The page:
This week's links cover everything from DNA research, XBox forensics, and gadget hacking! I usually try to limit it to 5 links but it this week I just couldn't do it! Here ya go with 7...
My Geek Links of the Week!
Link #1: Microsoft Surface: a gentle kick in the teeth of the OEMs
“To allow Windows 8 to compete with iOS, Microsoft needs hardware to compete with the iPad. Bad hardware would jeopardize Redmond's ability to play in the tablet space, but the PC OEMs have established for themselves a track record of producing little else. And while many of the OEMs have produced Android tablets to try to compete with the iPad, they've also consistently failed to match its quality. ”
- Peter Bright, Ars TechnicaI have mixed feelings about this, having been a consumer of the Windows ecosystem for some time. Building PCs in the mid-90's was a real kick and the best way to create your dream machine for (typically) less money than buying off-the-shelf systems. Those days are long gone but not entirely forgotten (my sister built her own cheap PC a couple months ago).
This move by MS shows just how broken the old Windows OEM model is when compared to Apple. Is this move by MS a permanent one or, as the author suggests, a kick in the pants of the OEMs to get moving and to start out-innovating Apple at their own game?
Link #2: Every Watt Matters!
“Data center operators are touting metrics like PUE to demonstrate energy efficiency leadership, but there is more to consider. Data centers exist because they can more efficiently and economically scale to house servers that host online services used by enterprises and consumers. However, we need a more holistic approach to ensure that we are minimizing the energy consumed to run these services. Performance matters, but so does the energy consumed to deliver that performance”
- Dileep Bhandarkar, Distinguished Engineer, Microsoft Global Foundation ServicesMost people don't know much more about internet than to say it is, "In the cloud somewhere." Ted Stevens wasn't that far off when he esoterically described it as a "Series of Tubes." And then you see pictures like these from Datacenter Knowledge...
When you dig down into it all major internet services start in a datacenter where the equipment is hosted. Those facilities are big business, difficult to run, and incredibly expensive.
So it goes without saying that building facilities requires a lot of engineering and cost-benefit-analysis to justify building such a large facility. This article goes into a lot of details around power utilization, PUE, and other metrics that show how well MS datacenters are using the power they draw. Very interesting analysis.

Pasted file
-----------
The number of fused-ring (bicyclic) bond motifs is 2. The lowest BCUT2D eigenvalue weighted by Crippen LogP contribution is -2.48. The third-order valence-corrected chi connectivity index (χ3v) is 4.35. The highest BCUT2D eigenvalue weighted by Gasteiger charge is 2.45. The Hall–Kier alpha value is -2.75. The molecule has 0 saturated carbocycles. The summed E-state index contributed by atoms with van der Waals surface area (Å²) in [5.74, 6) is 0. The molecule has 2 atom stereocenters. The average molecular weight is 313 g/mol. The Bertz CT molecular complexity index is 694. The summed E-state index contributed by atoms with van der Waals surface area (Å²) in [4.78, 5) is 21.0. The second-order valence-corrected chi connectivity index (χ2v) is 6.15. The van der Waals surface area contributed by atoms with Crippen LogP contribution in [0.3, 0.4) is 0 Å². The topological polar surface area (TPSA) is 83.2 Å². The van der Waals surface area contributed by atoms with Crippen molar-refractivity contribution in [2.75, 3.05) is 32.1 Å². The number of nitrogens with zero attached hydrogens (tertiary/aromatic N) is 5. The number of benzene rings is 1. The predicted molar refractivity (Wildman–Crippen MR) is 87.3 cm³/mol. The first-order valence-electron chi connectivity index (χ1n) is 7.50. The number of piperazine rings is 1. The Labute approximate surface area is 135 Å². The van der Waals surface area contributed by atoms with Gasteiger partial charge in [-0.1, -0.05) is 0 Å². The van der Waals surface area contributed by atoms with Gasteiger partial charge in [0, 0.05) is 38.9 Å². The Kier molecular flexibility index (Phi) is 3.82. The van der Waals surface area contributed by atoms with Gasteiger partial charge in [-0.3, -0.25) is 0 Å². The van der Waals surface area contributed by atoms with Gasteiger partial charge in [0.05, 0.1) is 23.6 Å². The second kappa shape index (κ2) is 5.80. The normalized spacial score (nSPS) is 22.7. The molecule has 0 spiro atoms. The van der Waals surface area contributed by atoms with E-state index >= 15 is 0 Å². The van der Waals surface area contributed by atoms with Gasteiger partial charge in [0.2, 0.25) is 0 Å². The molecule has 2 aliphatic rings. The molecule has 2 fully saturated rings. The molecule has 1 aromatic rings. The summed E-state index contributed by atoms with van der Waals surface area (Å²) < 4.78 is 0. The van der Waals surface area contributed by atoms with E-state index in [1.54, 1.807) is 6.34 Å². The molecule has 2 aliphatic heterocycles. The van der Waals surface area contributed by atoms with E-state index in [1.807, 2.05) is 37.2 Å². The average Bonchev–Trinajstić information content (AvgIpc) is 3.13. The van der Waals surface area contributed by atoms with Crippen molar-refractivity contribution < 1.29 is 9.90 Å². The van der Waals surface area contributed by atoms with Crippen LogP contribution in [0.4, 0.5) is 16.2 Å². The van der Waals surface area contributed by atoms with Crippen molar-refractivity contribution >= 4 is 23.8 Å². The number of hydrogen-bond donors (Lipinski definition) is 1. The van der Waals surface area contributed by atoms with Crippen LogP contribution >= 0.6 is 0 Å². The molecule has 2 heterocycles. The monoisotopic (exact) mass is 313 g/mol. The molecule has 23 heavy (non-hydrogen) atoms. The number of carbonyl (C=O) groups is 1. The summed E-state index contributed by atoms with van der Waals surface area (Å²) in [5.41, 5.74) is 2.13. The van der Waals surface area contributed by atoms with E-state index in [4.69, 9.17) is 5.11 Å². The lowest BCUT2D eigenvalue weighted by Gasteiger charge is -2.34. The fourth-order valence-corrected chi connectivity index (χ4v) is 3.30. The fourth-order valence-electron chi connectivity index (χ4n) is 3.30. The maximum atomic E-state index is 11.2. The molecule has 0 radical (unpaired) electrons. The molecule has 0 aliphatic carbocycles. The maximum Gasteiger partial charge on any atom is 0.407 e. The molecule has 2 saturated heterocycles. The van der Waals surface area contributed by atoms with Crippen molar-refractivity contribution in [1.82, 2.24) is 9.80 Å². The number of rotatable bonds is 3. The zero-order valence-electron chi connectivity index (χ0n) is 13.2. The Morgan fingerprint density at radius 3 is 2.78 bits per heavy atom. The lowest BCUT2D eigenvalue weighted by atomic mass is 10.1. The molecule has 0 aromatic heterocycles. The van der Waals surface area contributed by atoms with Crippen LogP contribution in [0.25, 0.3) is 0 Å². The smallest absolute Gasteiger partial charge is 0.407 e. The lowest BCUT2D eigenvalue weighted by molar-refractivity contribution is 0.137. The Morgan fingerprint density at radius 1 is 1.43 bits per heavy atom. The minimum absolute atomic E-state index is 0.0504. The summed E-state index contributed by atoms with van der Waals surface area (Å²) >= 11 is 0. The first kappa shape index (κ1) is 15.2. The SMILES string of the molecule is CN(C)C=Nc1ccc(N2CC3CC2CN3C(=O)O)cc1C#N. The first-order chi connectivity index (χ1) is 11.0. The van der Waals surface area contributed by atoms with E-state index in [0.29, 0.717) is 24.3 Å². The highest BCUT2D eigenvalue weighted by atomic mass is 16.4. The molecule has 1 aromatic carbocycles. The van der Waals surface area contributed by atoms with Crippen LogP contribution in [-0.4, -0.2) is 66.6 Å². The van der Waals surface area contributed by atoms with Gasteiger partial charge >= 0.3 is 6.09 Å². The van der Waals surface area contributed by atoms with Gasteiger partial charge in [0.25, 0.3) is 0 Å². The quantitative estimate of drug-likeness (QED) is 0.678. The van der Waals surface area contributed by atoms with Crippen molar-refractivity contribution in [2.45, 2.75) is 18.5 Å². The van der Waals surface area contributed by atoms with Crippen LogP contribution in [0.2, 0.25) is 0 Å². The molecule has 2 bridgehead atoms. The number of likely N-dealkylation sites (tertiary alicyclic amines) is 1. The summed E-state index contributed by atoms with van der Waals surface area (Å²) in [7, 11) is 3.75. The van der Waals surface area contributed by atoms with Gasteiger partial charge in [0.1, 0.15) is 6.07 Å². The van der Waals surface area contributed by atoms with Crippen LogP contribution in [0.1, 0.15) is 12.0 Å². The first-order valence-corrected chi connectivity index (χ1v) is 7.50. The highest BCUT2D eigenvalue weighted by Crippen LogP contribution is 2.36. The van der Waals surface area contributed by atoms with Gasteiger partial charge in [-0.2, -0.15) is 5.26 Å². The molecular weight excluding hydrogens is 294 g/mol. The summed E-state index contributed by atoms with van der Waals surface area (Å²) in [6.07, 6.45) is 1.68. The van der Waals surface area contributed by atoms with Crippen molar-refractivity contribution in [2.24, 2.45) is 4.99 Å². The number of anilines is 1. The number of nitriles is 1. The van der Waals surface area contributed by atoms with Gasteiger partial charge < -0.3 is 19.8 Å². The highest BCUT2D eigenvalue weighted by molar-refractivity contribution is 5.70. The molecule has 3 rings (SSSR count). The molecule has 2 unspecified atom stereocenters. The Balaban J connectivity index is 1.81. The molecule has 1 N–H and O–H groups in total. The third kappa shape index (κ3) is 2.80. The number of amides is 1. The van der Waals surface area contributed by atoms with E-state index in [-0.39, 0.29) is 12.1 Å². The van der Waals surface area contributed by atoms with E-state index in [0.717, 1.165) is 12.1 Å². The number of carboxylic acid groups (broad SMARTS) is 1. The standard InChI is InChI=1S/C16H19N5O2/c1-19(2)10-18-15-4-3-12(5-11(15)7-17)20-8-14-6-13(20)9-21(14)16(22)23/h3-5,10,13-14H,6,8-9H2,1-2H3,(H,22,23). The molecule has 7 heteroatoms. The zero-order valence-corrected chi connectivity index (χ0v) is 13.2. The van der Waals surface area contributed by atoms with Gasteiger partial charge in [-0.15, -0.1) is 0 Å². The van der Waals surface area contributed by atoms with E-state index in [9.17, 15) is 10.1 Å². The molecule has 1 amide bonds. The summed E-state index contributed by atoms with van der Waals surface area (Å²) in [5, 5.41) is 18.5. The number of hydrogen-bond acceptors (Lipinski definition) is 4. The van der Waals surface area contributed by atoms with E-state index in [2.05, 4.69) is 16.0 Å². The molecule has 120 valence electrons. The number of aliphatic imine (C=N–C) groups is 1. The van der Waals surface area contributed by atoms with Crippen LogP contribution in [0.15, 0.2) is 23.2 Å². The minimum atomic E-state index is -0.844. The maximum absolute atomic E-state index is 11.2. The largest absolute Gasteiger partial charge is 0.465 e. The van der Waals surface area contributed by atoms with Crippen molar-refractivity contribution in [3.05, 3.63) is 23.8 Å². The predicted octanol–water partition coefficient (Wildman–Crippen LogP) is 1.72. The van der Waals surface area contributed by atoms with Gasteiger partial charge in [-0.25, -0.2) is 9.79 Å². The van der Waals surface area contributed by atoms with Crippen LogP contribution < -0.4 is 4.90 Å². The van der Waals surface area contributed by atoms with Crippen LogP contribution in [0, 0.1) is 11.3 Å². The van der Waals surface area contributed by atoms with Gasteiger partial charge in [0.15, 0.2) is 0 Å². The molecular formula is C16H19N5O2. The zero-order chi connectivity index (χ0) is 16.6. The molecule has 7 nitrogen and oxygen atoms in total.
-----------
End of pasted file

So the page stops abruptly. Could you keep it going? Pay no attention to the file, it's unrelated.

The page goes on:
Link #3: 30 best features of Windows 8
“The Metro start screen may not be everyone’s cup of tea, but it does have undeniable benefits”I have been using Win8 since the Consumer Preview last December and I have to say I love it, even on a laptop and in "desktop mode" (where I don't really use Metro apps). The list of features I like is quite long: split touch keyboard, new task manager, Skydrive integration, split screen metro apps, universal search, the advanced file copy features... too many to mention! When you run it on a device with a touch screen it really shines! Remember those touch screen tablets (i.e. laptops with swivel screens) that no one really bought? Now you can use one to run Win8 and it will amaze you. Just make sure you put an SSD in it before you start!
“Mike Apatow was minding his own business Wednesday, driving to an appointment for work in Washington Depot when a state police car appeared suddenly and signaled for the Milford resident to pull over. Apatow, 42, was entering Interstate 84 in Newtown when the cruiser appeared, and he had no idea what he'd done to merit police attention. It turns out he didn't do anything. But earlier that day, Apatow, who'd experienced a recent spike in his blood pressure, had a nuclear stress test at Cardiology Associates of Fairfield County in Trumbull. In the test, a small amount of a radioactive material is injected into the veins and used to help track blood flow to the heart.”
- Amanda Cuda, ctpost.comSo a guy is driving down the road in his vehicle and the State Police can detect if he is radioactive? First off, that's amazing but it makes you think for a minute. Yes, the technology to detect low levels of radiation, in an effort to find possible unauthorized people transporting active materials (i.e. terrorists/criminals), but do they really need it? Do we live in a world where this is necessary or is it cheap enough that they decided to do it because they could?
“What happens when all the things we based our icons on don't exist anymore? Do they just become, ahem, iconic glyphs whose origins are shrouded in mystery?”
- Scott Hanselman, hanselman.comThis one made me think for a minute. There are all sorts of technology that my kids will never have to use that were necessities only 10 years ago. This article takes a different spin on it: look at the icons on your computer that mean things like the save button, radio buttons, folders, etc. Will my kids even understand what those icons mean? Will they know why we call them "radio buttons"? What is a folder? What is CC:?
OK, I'm old.
“Tim Larkin tried to board a plane from his home in Las Vegas on Tuesday, but was given a UK Border Agency letter saying "his presence here was not conducive to the public good". Mr Larkin, who was due to host seminars, told the BBC the move was a "gross over-reaction". The Home Office said he was subject to an exclusion order.”
- BBC News ServiceThe British consider an unarmed civilian to be a threat to the public good because he is trained in self defense and the use of lethal force? Or it is because he is critical of the self-defense laws on the books? There are many limitations on speech in the UK so this should surprise no one.